Daniels Turns It Around : Dodgers: Los Angeles comes back from 3-0 deficit in the eighth inning when he hits a three-run home run.


The Dodgers, hoping to become Road Scholars sometime soon, returned to class Wednesday afternoon in the little old schoolhouse at Wrigley Field.

They had earned a master’s in misery on their last trip, returning to Dodger Stadium with a 1-7 report card that could have been worse if a game in New York had not been rained out.

So they decided that a new attitude was needed: Learn to think only positively, Psychology 101.

Given a chance to put that lesson to a test immediately, the Dodgers overcame a three-run deficit against a pitcher seemingly in control and rallied to beat the Chicago Cubs, 4-3, in the opener of an eight-game trip. Kal Daniels’ three-run home run provided a victory for pitcher Tim Belcher.


Said Mickey Hatcher: “I know that on the last trip, we had the feeling that something bad was going to happen every time we went on the field. We have to take the negative and turn it into positive.”

Is a 3-0 deficit in the eighth inning negative enough? That’s where the Dodgers stood against Mike Harkey, the former Cal State Fullerton star who in one stretch retired 12 consecutive batters, only three of whom managed to get the ball out of the infield.

Harkey had given up a single to Chris Gwynn in the first inning, a single to Mike Scioscia in the second, a walk, and a double by Lenny Harris--that being the only time a Dodger advanced as far as second base. When the eighth came, Harkey wasn’t exactly getting bombed. Dissected is more like it.

After Alfredo Griffin opened the inning with a groundout, Hatcher, pinch-hitting for Belcher, singled. Harris followed with an infield hit, actually a squibber down the line that third baseman Luis Salazar held, thinking the ball was foul and not realizing his mistake until Harris had reached first base. Stan Javier added a sinking line drive to left field that Doug Dascenzo trapped for a single, Hatcher scoring.

Harkey got Eddie Murray to hit back to the box, but Harkey was done. Cub Manager Don Zimmer brought in Paul Assenmacher, who was sent out almost as quickly.

Assenmacher’s first assignment was Daniels, whose three-run blast to left-center was his fourth homer in nine games.

Next up was Scioscia, who singled to right field. Zimmer replaced Assenmacher with Bill Long, who gave up another hit to Mike Sharperson, then ended the Dodger rally by striking out Juan Samuel.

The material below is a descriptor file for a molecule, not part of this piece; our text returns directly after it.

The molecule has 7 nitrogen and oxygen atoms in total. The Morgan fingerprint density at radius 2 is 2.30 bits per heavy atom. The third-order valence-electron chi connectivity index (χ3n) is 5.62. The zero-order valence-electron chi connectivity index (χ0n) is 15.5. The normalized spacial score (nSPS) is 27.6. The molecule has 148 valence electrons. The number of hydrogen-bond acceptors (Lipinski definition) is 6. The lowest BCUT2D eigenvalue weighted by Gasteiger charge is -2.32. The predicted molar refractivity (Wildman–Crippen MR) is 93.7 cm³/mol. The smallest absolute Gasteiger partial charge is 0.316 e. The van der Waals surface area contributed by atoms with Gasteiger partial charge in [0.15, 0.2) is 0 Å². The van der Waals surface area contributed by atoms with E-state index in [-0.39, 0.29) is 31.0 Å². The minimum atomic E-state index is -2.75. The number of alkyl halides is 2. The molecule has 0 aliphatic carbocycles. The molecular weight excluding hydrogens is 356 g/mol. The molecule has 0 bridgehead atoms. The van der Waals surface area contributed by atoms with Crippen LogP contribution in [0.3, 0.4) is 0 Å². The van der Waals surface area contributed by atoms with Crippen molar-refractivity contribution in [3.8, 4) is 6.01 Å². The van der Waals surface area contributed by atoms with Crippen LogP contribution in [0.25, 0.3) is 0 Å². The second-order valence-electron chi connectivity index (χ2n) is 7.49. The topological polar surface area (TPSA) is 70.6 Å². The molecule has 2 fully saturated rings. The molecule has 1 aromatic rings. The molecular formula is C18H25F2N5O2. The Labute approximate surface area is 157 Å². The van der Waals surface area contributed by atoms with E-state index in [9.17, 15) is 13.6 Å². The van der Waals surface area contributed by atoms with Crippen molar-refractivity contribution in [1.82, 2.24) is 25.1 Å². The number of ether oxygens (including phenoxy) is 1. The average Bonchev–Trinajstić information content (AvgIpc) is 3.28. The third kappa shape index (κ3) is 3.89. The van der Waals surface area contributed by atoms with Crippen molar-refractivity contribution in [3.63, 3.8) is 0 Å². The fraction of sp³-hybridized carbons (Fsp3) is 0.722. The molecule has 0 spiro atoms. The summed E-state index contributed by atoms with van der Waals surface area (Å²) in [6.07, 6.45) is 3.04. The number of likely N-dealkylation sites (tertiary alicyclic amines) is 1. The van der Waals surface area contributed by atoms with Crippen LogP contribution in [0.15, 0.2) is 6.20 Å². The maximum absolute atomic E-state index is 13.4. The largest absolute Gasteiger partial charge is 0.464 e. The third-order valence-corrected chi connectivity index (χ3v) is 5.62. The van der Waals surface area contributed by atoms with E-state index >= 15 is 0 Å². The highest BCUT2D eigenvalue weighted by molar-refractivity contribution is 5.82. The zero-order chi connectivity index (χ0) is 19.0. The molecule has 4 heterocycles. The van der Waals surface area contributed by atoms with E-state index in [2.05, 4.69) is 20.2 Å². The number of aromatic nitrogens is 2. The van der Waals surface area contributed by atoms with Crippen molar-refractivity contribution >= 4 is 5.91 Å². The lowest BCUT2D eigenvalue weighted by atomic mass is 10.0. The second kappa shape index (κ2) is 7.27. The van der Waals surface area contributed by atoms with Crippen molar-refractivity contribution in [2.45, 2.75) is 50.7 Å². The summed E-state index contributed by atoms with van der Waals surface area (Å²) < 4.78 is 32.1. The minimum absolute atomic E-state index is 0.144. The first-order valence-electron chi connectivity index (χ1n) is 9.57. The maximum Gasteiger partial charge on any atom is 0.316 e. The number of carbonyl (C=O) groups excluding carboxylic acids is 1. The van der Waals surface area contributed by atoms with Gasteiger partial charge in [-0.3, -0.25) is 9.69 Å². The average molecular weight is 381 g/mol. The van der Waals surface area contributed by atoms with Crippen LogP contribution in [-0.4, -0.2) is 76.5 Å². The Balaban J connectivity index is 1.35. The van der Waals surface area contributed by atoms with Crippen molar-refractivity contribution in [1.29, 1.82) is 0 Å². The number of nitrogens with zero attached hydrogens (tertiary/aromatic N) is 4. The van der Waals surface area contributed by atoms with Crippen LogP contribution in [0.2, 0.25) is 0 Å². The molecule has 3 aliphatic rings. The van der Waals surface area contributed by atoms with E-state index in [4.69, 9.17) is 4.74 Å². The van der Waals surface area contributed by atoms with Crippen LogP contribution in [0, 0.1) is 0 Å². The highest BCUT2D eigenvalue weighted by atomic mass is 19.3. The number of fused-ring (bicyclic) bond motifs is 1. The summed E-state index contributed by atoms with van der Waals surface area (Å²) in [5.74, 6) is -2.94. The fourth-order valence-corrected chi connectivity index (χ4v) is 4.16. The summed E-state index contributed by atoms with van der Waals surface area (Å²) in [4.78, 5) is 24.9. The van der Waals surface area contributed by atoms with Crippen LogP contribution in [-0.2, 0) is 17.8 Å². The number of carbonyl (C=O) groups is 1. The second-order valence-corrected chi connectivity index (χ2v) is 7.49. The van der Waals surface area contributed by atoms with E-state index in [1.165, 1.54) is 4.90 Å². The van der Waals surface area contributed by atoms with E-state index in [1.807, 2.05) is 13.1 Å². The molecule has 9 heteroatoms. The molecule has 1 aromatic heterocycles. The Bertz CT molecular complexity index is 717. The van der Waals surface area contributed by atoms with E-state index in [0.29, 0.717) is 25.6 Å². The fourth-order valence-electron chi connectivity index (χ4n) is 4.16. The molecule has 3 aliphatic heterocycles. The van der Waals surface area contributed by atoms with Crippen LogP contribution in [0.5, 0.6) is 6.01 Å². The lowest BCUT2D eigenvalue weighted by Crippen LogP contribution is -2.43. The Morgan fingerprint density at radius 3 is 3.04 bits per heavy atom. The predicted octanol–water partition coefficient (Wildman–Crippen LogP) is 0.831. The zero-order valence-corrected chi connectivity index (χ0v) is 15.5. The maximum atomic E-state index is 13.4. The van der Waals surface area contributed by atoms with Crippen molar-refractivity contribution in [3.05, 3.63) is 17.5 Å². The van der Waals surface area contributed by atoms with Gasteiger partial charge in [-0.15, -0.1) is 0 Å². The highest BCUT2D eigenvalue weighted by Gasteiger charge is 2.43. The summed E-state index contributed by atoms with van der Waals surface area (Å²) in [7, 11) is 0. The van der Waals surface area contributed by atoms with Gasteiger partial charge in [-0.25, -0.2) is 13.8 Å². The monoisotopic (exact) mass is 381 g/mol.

Belcher helped the Dodgers get that far with a solid outing of his own. He served up a first-inning solo home run to Dave Clark, but had only one bad inning, the sixth, before being lifted for the pinch-hitter after seven innings. Still, Domingo Ramos’ two-run single had been enough to send out Belcher, trailing, 3-0.

There was a positive aspect to this, though. Normally a power pitcher who uses 90% to 95% fastballs, Belcher has been teaching himself the art of finesse pitching. It’s not by choice: The good hard stuff has abandoned him since his May 1 outing against Pittsburgh.

Until it comes back--he doesn’t consider it an if proposition--Belcher has learned to depend more on his curve or slider or split-finger change. The last two starts, both victories, it has been 75% to 80% fastballs.

“For a power pitcher, who goes out there relying on his fastball, to not have it is like going out there naked,” said Belcher, who blames the shortened spring training and throwing too many innings too soon into the season.

“But the fact is, I’m still keeping my team in games and getting some wins without the real good fastball. So that’s still encouraging.”

With the victory, he improved to 4-3. The six-hit inning that gave the Dodgers the lead came before his reliever, Pat Perry, became the pitcher of record.

“You get the hook, and get a win with one swing,” Belcher said, referring to Daniels’ home run. “I think that’s the first time I’ve ever gotten a win in the clubhouse in the major leagues.”

Perry, just off the disabled list after shoulder surgery, was joined by Jay Howell and Mike Hartley in protecting the 4-3 lead into the ninth, although Hartley left after surrendering a walk to Salazar and a single to Ramos. From there, Don Aase got the final three outs and his third save when Marvell Wynne ended the game by grounding out to Sharperson at first base.

And school was out.

Dodger Notes

For the first time this season, Hubie Brooks did not start, after the Dodgers announced that he was bothered by shin splints in his right leg. Chris Gwynn opened in right field. First baseman Eddie Murray, who injured his left hamstring in New York during the last trip and apparently aggravated it during Tuesday’s loss to the Mets at Dodger Stadium, appeared as a pinch-hitter in the eighth inning. In Murray’s absence, Mike Sharperson got his first career start at first base. . . . Pitcher John Wetteland, who has the flu, stayed at the team’s hotel. He had missed his scheduled start Tuesday because of the illness but pitched an inning of relief.

Chicago’s Domingo Ramos, who came in batting .195, went four for four with two runs batted in. “Was that Domingo Ramos?” Dodger Manager Tom Lasorda asked later. “I thought that was Lou Boudreau.” . . . Mike Harkey tied a National League record by becoming the third pitcher to record three putouts in an inning. The two others, Rick Reuschel in 1985 and Ed Lynch in ’86, also did it while with the Cubs. Harkey’s turn came in the fourth inning, all on grounders to first base, with Mark Grace getting the assists.

Lasorda, on Tim Belcher’s quest to regain his fastball: “He threw some balls good today that shows he’s coming back--not with a great deal of consistency--but he showed some of the fastball like last year. It’ll be back.” . . . Fernando Valenzuela (3-3) will pitch for the Dodgers today against Les Lancaster (3-1) in the closer of the two-game set.